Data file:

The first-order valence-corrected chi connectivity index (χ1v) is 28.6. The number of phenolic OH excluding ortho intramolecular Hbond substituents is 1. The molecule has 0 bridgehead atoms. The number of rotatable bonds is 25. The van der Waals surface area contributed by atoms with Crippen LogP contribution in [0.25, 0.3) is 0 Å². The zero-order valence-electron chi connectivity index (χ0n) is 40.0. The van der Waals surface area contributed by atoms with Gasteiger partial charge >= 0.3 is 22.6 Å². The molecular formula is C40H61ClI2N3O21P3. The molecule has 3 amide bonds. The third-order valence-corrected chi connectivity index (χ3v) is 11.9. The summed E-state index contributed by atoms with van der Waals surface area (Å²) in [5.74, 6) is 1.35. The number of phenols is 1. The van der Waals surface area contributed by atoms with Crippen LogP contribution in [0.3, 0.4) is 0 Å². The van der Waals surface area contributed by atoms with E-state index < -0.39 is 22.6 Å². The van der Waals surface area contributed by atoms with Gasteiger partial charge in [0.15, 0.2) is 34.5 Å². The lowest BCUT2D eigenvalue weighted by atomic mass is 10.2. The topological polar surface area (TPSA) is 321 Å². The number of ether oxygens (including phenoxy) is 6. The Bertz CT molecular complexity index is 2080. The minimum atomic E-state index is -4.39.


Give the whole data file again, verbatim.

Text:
The first-order valence-corrected chi connectivity index (χ1v) is 28.6. The number of phenolic OH excluding ortho intramolecular Hbond substituents is 1. The molecule has 0 bridgehead atoms. The number of rotatable bonds is 25. The van der Waals surface area contributed by atoms with Crippen LogP contribution in [0.25, 0.3) is 0 Å². The zero-order valence-electron chi connectivity index (χ0n) is 40.0. The van der Waals surface area contributed by atoms with Gasteiger partial charge >= 0.3 is 22.6 Å². The molecular formula is C40H61ClI2N3O21P3. The molecule has 3 amide bonds. The third-order valence-corrected chi connectivity index (χ3v) is 11.9. The summed E-state index contributed by atoms with van der Waals surface area (Å²) in [5.74, 6) is 1.35. The number of phenols is 1. The van der Waals surface area contributed by atoms with Crippen LogP contribution in [0.3, 0.4) is 0 Å². The van der Waals surface area contributed by atoms with E-state index < -0.39 is 22.6 Å². The van der Waals surface area contributed by atoms with Gasteiger partial charge in [0.15, 0.2) is 34.5 Å². The lowest BCUT2D eigenvalue weighted by atomic mass is 10.2. The topological polar surface area (TPSA) is 321 Å². The number of ether oxygens (including phenoxy) is 6. The Bertz CT molecular complexity index is 2080. The minimum atomic E-state index is -4.39.